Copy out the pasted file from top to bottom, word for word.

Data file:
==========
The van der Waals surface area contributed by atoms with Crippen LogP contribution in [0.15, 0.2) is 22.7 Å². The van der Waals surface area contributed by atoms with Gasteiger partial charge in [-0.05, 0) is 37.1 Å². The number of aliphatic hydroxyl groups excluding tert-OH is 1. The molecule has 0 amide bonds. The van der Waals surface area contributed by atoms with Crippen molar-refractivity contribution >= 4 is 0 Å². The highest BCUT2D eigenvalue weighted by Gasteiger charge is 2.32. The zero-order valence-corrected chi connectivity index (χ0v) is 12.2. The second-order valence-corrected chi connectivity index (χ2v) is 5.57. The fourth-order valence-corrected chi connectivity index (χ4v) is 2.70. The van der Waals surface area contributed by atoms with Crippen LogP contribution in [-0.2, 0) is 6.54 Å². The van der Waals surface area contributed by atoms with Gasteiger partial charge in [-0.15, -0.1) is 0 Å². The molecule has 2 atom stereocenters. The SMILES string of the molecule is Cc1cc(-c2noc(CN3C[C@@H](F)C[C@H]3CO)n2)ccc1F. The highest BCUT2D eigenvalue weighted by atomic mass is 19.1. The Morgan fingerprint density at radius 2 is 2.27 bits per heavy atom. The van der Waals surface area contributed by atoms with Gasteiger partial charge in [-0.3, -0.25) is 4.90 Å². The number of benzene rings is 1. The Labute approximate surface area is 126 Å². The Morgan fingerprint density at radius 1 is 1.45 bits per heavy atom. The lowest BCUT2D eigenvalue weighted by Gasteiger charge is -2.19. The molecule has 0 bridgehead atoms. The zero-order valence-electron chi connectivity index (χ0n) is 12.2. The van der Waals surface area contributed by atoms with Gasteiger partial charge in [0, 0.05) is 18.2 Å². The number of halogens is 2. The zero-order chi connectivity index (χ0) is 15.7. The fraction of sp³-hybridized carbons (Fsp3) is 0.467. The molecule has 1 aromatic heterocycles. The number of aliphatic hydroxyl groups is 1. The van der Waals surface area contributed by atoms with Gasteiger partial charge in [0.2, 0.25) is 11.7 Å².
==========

The van der Waals surface area contributed by atoms with Crippen LogP contribution in [0.15, 0.2) is 22.7 Å². The van der Waals surface area contributed by atoms with Gasteiger partial charge in [-0.05, 0) is 37.1 Å². The number of aliphatic hydroxyl groups excluding tert-OH is 1. The molecule has 0 amide bonds. The van der Waals surface area contributed by atoms with Crippen molar-refractivity contribution >= 4 is 0 Å². The highest BCUT2D eigenvalue weighted by Gasteiger charge is 2.32. The zero-order valence-corrected chi connectivity index (χ0v) is 12.2. The second-order valence-corrected chi connectivity index (χ2v) is 5.57. The fourth-order valence-corrected chi connectivity index (χ4v) is 2.70. The van der Waals surface area contributed by atoms with Crippen LogP contribution in [-0.2, 0) is 6.54 Å². The van der Waals surface area contributed by atoms with Gasteiger partial charge in [-0.15, -0.1) is 0 Å². The molecule has 2 atom stereocenters. The SMILES string of the molecule is Cc1cc(-c2noc(CN3C[C@@H](F)C[C@H]3CO)n2)ccc1F. The highest BCUT2D eigenvalue weighted by atomic mass is 19.1. The Morgan fingerprint density at radius 2 is 2.27 bits per heavy atom. The van der Waals surface area contributed by atoms with Gasteiger partial charge in [-0.3, -0.25) is 4.90 Å². The number of benzene rings is 1. The Labute approximate surface area is 126 Å². The Morgan fingerprint density at radius 1 is 1.45 bits per heavy atom. The lowest BCUT2D eigenvalue weighted by Gasteiger charge is -2.19. The molecule has 0 bridgehead atoms. The zero-order valence-electron chi connectivity index (χ0n) is 12.2. The van der Waals surface area contributed by atoms with Gasteiger partial charge in [0, 0.05) is 18.2 Å². The number of halogens is 2. The zero-order chi connectivity index (χ0) is 15.7. The fraction of sp³-hybridized carbons (Fsp3) is 0.467. The molecule has 1 aromatic heterocycles. The number of aliphatic hydroxyl groups is 1. The van der Waals surface area contributed by atoms with Gasteiger partial charge in [0.2, 0.25) is 11.7 Å².